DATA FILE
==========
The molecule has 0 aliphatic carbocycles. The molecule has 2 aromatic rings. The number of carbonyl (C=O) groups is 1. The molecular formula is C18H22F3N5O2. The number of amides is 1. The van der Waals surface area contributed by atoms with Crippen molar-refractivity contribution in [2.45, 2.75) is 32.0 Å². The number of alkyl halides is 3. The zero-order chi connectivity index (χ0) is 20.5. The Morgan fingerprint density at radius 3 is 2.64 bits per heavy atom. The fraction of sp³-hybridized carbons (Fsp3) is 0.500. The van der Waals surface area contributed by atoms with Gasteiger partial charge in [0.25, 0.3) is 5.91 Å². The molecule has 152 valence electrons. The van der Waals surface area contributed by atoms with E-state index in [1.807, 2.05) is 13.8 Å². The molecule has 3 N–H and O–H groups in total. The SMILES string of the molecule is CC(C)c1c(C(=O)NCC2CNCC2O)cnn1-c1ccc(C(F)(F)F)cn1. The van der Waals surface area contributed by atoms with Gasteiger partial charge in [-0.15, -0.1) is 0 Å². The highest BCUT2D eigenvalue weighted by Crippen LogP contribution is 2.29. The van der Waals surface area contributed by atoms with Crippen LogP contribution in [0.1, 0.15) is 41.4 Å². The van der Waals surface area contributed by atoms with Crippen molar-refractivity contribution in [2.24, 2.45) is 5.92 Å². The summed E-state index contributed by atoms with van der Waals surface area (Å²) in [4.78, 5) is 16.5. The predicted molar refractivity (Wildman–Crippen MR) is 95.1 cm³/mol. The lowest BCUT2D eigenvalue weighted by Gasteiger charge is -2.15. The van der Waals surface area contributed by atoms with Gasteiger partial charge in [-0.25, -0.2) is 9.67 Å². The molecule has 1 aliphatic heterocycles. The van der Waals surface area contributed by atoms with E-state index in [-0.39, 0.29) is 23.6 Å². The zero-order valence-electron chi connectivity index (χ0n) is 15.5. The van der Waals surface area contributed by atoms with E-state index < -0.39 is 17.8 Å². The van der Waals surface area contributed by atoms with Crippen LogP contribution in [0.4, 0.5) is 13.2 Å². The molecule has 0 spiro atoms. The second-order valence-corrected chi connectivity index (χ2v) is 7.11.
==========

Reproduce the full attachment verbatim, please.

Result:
The molecule has 0 aliphatic carbocycles. The molecule has 2 aromatic rings. The number of carbonyl (C=O) groups is 1. The molecular formula is C18H22F3N5O2. The number of amides is 1. The van der Waals surface area contributed by atoms with Crippen molar-refractivity contribution in [2.45, 2.75) is 32.0 Å². The number of alkyl halides is 3. The zero-order chi connectivity index (χ0) is 20.5. The Morgan fingerprint density at radius 3 is 2.64 bits per heavy atom. The fraction of sp³-hybridized carbons (Fsp3) is 0.500. The van der Waals surface area contributed by atoms with Gasteiger partial charge in [0.25, 0.3) is 5.91 Å². The molecule has 152 valence electrons. The van der Waals surface area contributed by atoms with E-state index in [1.807, 2.05) is 13.8 Å². The molecule has 3 N–H and O–H groups in total. The SMILES string of the molecule is CC(C)c1c(C(=O)NCC2CNCC2O)cnn1-c1ccc(C(F)(F)F)cn1. The van der Waals surface area contributed by atoms with Gasteiger partial charge in [-0.15, -0.1) is 0 Å². The highest BCUT2D eigenvalue weighted by Crippen LogP contribution is 2.29. The van der Waals surface area contributed by atoms with Crippen LogP contribution in [0.1, 0.15) is 41.4 Å². The van der Waals surface area contributed by atoms with Crippen molar-refractivity contribution in [2.24, 2.45) is 5.92 Å². The summed E-state index contributed by atoms with van der Waals surface area (Å²) in [4.78, 5) is 16.5. The predicted molar refractivity (Wildman–Crippen MR) is 95.1 cm³/mol. The lowest BCUT2D eigenvalue weighted by Gasteiger charge is -2.15. The van der Waals surface area contributed by atoms with Gasteiger partial charge in [-0.25, -0.2) is 9.67 Å². The molecule has 1 aliphatic heterocycles. The van der Waals surface area contributed by atoms with E-state index in [-0.39, 0.29) is 23.6 Å². The zero-order valence-electron chi connectivity index (χ0n) is 15.5. The van der Waals surface area contributed by atoms with E-state index < -0.39 is 17.8 Å². The van der Waals surface area contributed by atoms with Crippen LogP contribution in [0.4, 0.5) is 13.2 Å². The molecule has 0 spiro atoms. The second-order valence-corrected chi connectivity index (χ2v) is 7.11.